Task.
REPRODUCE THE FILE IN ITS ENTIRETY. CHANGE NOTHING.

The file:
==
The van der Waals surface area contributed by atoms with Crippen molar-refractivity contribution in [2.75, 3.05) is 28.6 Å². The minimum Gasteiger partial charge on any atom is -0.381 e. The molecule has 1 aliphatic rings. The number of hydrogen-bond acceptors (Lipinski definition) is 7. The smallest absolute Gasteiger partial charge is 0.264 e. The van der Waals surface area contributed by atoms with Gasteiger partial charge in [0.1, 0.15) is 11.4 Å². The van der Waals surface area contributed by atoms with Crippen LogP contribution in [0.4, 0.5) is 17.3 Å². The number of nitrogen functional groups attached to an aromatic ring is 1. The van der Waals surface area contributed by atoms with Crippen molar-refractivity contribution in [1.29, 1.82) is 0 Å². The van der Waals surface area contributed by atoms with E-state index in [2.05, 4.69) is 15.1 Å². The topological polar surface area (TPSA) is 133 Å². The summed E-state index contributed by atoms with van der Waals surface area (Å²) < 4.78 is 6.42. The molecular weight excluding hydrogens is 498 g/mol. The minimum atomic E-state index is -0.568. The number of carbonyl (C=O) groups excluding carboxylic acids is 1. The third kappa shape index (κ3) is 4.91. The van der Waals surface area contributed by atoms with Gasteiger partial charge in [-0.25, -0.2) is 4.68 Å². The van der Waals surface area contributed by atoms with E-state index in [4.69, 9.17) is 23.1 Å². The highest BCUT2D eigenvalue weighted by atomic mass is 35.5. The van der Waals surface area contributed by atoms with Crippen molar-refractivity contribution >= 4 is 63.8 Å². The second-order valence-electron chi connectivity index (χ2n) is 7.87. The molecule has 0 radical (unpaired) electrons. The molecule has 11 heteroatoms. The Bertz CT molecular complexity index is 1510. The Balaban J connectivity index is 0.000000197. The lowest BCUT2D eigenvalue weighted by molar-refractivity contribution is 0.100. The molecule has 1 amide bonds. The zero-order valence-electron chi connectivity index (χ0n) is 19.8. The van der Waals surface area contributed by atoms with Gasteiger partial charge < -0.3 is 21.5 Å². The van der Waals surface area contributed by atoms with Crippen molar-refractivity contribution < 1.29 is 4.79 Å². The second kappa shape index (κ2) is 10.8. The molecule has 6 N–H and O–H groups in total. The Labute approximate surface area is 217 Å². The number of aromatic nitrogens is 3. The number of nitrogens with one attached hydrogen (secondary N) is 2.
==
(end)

The van der Waals surface area contributed by atoms with Crippen molar-refractivity contribution in [2.75, 3.05) is 28.6 Å². The minimum Gasteiger partial charge on any atom is -0.381 e. The molecule has 1 aliphatic rings. The number of hydrogen-bond acceptors (Lipinski definition) is 7. The smallest absolute Gasteiger partial charge is 0.264 e. The van der Waals surface area contributed by atoms with Gasteiger partial charge in [0.1, 0.15) is 11.4 Å². The van der Waals surface area contributed by atoms with Crippen LogP contribution in [0.4, 0.5) is 17.3 Å². The number of nitrogen functional groups attached to an aromatic ring is 1. The van der Waals surface area contributed by atoms with Crippen molar-refractivity contribution in [1.29, 1.82) is 0 Å². The van der Waals surface area contributed by atoms with E-state index in [2.05, 4.69) is 15.1 Å². The topological polar surface area (TPSA) is 133 Å². The summed E-state index contributed by atoms with van der Waals surface area (Å²) < 4.78 is 6.42. The molecular weight excluding hydrogens is 498 g/mol. The minimum atomic E-state index is -0.568. The number of carbonyl (C=O) groups excluding carboxylic acids is 1. The third kappa shape index (κ3) is 4.91. The van der Waals surface area contributed by atoms with Gasteiger partial charge in [-0.25, -0.2) is 4.68 Å². The van der Waals surface area contributed by atoms with E-state index in [4.69, 9.17) is 23.1 Å². The highest BCUT2D eigenvalue weighted by atomic mass is 35.5. The van der Waals surface area contributed by atoms with Crippen molar-refractivity contribution >= 4 is 63.8 Å². The second-order valence-electron chi connectivity index (χ2n) is 7.87. The molecule has 0 radical (unpaired) electrons. The molecule has 11 heteroatoms. The Bertz CT molecular complexity index is 1510. The Balaban J connectivity index is 0.000000197. The lowest BCUT2D eigenvalue weighted by molar-refractivity contribution is 0.100. The molecule has 1 amide bonds. The zero-order valence-electron chi connectivity index (χ0n) is 19.8. The van der Waals surface area contributed by atoms with Gasteiger partial charge < -0.3 is 21.5 Å². The van der Waals surface area contributed by atoms with Crippen molar-refractivity contribution < 1.29 is 4.79 Å². The second kappa shape index (κ2) is 10.8. The molecule has 6 N–H and O–H groups in total. The Labute approximate surface area is 217 Å². The number of aromatic nitrogens is 3. The number of nitrogens with one attached hydrogen (secondary N) is 2.